I grew up in a country where stew is the national dish (Romania), and I don’t feel like stew is so much of a precision recipe, it’s more about the quality of the ingredients, spices and patience, especially with beef. Yesterday was St. Patrick’s Day and I like to let international celebrations like this one inspire me. I don’t know much about Irish cuisine, but after a search online beef stew looked like something approachable and achievable, given my experience with stew. I would not call this an Irish stew because Irish people will probably cringe, but it is a stew, it’s lectin free and it was delicious.
It’s about the quality of the ingredients and the steps
I had 100% grass fed beef stock from our local farm Burgundy Pasture Beef, and I found a relatively good piece of 100% grass fed beef at Whole Foods. I won’t pretend I’m an expert in beef (I’m not at all), but at least I know beef for stew has to be well marbled with fat. I suggest for this dish don’t focus too much on specific quantities, you can use another combination of vegetables if you want, but it needs something starchy since there are no potatoes. Carrots, a stew staple in any cuisine I think, can be easily replaced by parsnips. So here are the few steps I consider important to make a good beef stew:
Choose a pan that is thick. I usually make stew in a French / Dutch oven, but now I have a new All Clad 4Qt soup pot and I wanted to try it. It is thick and it worked perfectly.
Brown the meat. Like brown it, not steam it. I’m not renowned for being a patient person and sometimes I throw all the meat in a pan and it steams instead of browning, but not for this one. I only added few pieces at the time, in heated olive oil (medium heat), and let them brown on one side before flipping them around. I had to do it in three batches, but it’s all worth it. Also, after you cut the beef in cubes (at room temperature) and salt them, pat them dry with a towel before you throw them in the oil. Use a good quality extra virgin olive oil. Contrary to what we were told for a long time, good quality extra virgin olive oil is more stable than more oils. You are using medium heat for this anyway.
The stock and the red wine. Make sure you have a grass fed, clean, quality stock and a good dry red wine.
Spices. Be generous, spices are what gives any dish a particular flavor. I used dry thyme (you can use fresh too), all spice, nutmeg, bay leaves, Hungarian paprika, salt and pepper.
The vegetables. Of course, since this is a lectin free stew, only vegetables that are lectin free were used: sweet onion, garlic, parsnips, turnips, sunchokes, fresh spring onion and fresh parsley. Don’t add the vegetables at the beginning, since beef needs time to cook. I simmered the beef for more than 1h and sauted the vegetables separately, and only added them in the last 45 minutes of the cooking process.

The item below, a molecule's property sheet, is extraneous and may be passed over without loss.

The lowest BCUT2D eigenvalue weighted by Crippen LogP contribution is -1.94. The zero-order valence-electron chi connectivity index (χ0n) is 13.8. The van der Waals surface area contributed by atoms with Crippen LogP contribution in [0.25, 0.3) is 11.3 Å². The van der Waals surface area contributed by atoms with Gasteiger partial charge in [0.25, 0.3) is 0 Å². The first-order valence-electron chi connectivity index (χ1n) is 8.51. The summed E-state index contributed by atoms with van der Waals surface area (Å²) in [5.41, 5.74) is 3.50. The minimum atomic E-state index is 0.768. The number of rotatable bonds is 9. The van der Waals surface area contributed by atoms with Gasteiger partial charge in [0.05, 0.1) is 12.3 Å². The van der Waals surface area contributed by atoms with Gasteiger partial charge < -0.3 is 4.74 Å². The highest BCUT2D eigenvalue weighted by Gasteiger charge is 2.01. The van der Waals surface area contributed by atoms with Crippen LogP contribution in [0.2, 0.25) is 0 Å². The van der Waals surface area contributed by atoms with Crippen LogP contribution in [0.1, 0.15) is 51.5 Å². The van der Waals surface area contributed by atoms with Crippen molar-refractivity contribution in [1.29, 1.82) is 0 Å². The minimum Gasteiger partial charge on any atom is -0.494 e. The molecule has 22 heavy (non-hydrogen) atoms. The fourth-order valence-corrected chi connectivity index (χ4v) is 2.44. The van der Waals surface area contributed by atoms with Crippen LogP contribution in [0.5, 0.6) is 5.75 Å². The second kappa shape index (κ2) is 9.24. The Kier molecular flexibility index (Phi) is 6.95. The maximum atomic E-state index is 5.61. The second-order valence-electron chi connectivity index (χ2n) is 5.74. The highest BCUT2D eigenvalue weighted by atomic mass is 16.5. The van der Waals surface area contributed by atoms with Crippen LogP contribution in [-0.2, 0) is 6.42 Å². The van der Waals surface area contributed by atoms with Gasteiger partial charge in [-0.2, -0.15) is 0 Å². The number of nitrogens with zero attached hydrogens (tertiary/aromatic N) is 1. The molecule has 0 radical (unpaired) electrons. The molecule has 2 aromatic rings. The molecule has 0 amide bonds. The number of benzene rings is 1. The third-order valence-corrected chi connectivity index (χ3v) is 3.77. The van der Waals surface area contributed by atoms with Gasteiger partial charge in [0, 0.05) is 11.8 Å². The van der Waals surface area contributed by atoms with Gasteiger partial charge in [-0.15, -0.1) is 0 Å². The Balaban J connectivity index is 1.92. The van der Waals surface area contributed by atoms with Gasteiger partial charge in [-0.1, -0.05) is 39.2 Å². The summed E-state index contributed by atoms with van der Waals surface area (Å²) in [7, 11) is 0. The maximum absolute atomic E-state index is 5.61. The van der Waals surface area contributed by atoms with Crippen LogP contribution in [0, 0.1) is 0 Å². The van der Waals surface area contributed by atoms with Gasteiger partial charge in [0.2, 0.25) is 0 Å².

The thickener. Sometimes I need sometimes I don’t, depends how much liquid I use. This time I needed a little bit, so I used arrowroot powder. When you eat first time after cooking it might be a little liquid, but for the next days (this is a dish I make for more days) it will thicken up. You can adjust the quantity of arrowrrot to make it as thick as you want.
The side dish. I love to serve beef stew with clean cooked vegetables, sometimes I do steamed broccoli, this time I made a big raw cabbage salad finely sliced, massaged with salt, then with apple cider vinegar. Dressed with lots of extra virgin olive oil and pepper. It complements the stew perfectly.
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Beef Stew with Parsnips, Turnips and Sunchokes
Warming Irish style beef stew with lectin-free root vegetables.
- 1 1/2 lbs 100% grass fed beef (talk to the butcher to give you the best piece available for stew)
- 1/4 cup extra virgin olive oil (or more if needed)
- 2 big parsnips (or more if they are small), peeled and chopped (small chunks)
- 1 big turnip, peeled and roughly chopped (big chunks)
- 3 medium sunchokes, peeled (medium chunks)
- 2 medium sweet onions, roughly chopped
- 6 garlic cloves, peeled and minced
- 2 cups 100% grass fed beef stock
- 1 or 2 cups of water
- 1/2 cup red wine
- 1 big bunch of fresh parsley, chopped
- 3 small spring onions, chopped in 1/2 inch pieces
- 2 bay leaves
- 1 tsp dry thyme
- 1/2 tsp all spice
- 1/4 tsp nutmeg
- 1 tbsp Hungarian paprika
- salt and pepper to taste
- 1 tbsp arrowroot powder (for thickening if needed)
Heat the oil in the pan on medium heat. Cut the beef in cubes, sprinkle with salt, pat dry with a paper towel and start browning them in batches (see instructions above). Once all the beef is browned, add it all back to the pot and add the garlic. Saute until fragrant, for about 40 seconds, then add the beef stock, the red wine and the water. Bring to a boil. Add thyme, all spice and nutmeg, cover and simmer on the lowest heat for about 1h and 15 mins.
When the simmering time is almost done, start preparing the vegetables. Put extra virgin olive oil in a pan and saute the 2 onions and parsnips for about 10 minutes, add paprika and mix well so the paprika doesn't burn (add few tbsp of water), add the sunchockes and turnips, mix well and saute for few more minutes. Add the vegetables to the meat pot and simmer uncovered for about 45 minutes. At this point you can add salt and pepper to taste. When done you can remove some of the fat on top (or not, your choice) and add the thickener if needed (arrowroot powder mixed with cold water first, then mixed with 1 tbsp of the hot stew liquid), then you add it to the pot and simmer for 5 more minutes. Add the fresh parsley and spring onion.
Serve with a side of raw cabbage salad or steamed vegetables.